1) Sweet. Another chance to play "you are," courtesy of the city of St. Paul, where nothing comes easy, apparently.
You are a Ramsey County judge. Carrying a kite in one hand, and dragging Ernest Sawka Jr., with the other, a St. Paul prosecutor walks before you and says, "Your honor, this guy is flying a kite at night and the good people of St. Paul keep calling the cops reporting there's a UFO over St. Paul" (Optional discussion point: Name one thing going on at night in St. Paul that aliens from another world would want to see).
"Is that illegal?" you ask.
"Well, no," the prosecutor says, oblivious to the fact he's tangled his feet up in the kite string. "But it's a waste of our resources every time we have to drop what we're doing to see if life forms from outer space have come to St. Paul, presumably to see how an advanced civilization rips up its streets for light rail. So we want to throw him in jail."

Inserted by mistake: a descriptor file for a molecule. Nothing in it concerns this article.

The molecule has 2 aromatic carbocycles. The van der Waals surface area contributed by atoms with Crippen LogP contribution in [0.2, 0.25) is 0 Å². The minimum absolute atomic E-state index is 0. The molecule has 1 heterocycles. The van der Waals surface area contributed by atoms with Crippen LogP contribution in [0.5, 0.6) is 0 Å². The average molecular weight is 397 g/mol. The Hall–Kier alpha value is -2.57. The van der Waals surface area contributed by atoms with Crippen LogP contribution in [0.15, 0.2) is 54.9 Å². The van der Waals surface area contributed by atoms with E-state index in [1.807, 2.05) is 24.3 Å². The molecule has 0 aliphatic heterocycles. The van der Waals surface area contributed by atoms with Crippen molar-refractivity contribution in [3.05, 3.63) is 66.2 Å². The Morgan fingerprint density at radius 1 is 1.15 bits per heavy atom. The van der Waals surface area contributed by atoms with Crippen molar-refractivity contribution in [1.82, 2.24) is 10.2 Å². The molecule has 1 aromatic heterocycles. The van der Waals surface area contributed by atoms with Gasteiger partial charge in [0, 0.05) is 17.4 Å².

You are the judge, you notice that a cop in the front row bears an uncanny resemblance to Arthur Treacher, and you fight the urge to break into song as you render your verdict. What is it?
2) In the news business, there is nothing more valuable than the newsroom archives. The Duluth News Tribune is demonstrating that with a fabulous thread on one of its blogs. The subject: Concerned citizens. It started after the Web site, Perfect Duluth Day (a perfectly wonderful site, by the way) opined that the faces of "concerned citizens" are priceless. So commenters all had submissions in the category.
For photos that make you drift to another place, however, you need MPR's new Minnesota in Photos blog, which today features Mike Link and Kate Crowley. They've been walking around Lake Superior. For the sheer "I wish that were me" factor, see the last photo.